leakage, and reduced efficiency. Therefore, the oil groove, like many other features on a
    bearing shell, can be optimised.

    read thru these links ... forman.pdf ... ooving.pdf

    TB 2051 2/10/2000
    Influence of Grooving on Main Bearing Performance
    Various forms of main bearing grooving have been used over the years. We are
    frequently asked what difference grooving makes.
    First, it’s essential to understand that bearings depend on a film of oil to keep them
    separated from the shaft surface. This oil film is developed by shaft rotation. As the shaft
    rotates it pulls oil into the loaded area of the bearing and rides up on this film much like a
    tire hydroplaning on wet pavement. Grooving in a bearing acts like tread in a tire to break
    up the oil film. While you want your tires to grip the road, you don’t want your bearings
    to grip the shaft.
    The primary reason for having any grooving in a main bearing is to provide oil to the
    connecting rods. Without rod bearings to feed, a simple oil hole would be sufficient to
    lubricate a main bearing. Many early engines used full grooved bearings and some even
    used multiple grooves. As engine and bearing technology developed, bearing grooving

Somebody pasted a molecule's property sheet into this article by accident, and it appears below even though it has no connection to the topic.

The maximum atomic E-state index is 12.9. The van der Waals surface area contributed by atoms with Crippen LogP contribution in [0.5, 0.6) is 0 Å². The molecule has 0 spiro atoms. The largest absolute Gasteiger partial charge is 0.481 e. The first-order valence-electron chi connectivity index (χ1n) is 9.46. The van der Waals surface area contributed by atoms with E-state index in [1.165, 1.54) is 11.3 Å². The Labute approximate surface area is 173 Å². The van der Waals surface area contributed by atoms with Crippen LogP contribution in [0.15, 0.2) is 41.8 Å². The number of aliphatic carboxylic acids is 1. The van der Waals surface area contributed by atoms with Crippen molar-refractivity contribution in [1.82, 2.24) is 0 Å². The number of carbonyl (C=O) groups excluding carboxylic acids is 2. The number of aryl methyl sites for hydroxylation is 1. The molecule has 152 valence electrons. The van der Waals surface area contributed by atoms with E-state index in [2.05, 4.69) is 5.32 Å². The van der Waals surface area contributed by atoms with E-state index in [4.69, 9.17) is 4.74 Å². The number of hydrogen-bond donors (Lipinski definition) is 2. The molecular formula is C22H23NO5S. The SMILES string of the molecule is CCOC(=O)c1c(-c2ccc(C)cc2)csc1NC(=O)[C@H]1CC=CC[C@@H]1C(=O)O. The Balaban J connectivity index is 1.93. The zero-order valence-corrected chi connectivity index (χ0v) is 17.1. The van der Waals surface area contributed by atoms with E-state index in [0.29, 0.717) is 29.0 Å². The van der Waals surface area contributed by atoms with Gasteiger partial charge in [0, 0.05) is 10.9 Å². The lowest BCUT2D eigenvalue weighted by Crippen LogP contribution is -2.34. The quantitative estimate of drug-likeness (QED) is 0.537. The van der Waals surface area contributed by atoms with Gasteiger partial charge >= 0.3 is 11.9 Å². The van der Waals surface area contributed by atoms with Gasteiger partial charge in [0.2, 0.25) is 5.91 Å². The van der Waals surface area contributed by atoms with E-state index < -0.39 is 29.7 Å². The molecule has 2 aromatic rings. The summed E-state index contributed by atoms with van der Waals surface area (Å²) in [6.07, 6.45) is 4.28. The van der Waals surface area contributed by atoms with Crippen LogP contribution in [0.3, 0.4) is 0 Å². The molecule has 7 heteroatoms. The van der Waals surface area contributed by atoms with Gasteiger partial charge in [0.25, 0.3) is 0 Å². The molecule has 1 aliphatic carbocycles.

was removed from modern lower main bearings. The result is in a thicker film of oil for
    the shaft to ride on. This provides a greater safety margin and improved bearing life.
    Upper main shells, which see lower loads than the lowers, have retained a groove to
    supply the connecting rods with oil.
    In an effort to develop the best possible main bearing designs for High Performance
    engines, we’ve investigated the effects of main bearing grooving on bearing performance.
    The graphs on the next page illustrate that a simple 180
    groove in the upper main shell is
    still the best overall design.
    While a slightly shorter groove of 140
    provides a marginal gain, most of the benefit is to
    the upper shell, which doesn’t need improvement. On the other hand, extending the
    groove into the lower half, even as little as 20
    at each parting line (220
    in total), takes
    away from upper bearing performance without providing any benefit to the lower half.
    It’s also interesting to note that as groove length increases so do Horsepower Loss and
    Peak Oil Film Pressure which is transmitted directly to the bearing
    Last edited by a moderator: Nov 24, 2017
  2. grumpyvette

    grumpyvette Administrator Staff Member ... NG-SPACERS
    Part Number Description Price Qty Add
    EB-MB5224AM Chevy 350 to 400 Spacer $49.99 ... K,533.html

    400 sbc block/350 crank main bearing spacers

    theres also TRW MS3110P is the part number for a main bearing set to put a standard pre 1968 small journal (283, 265, sj327) crank into a medium journal (350) block ... index.html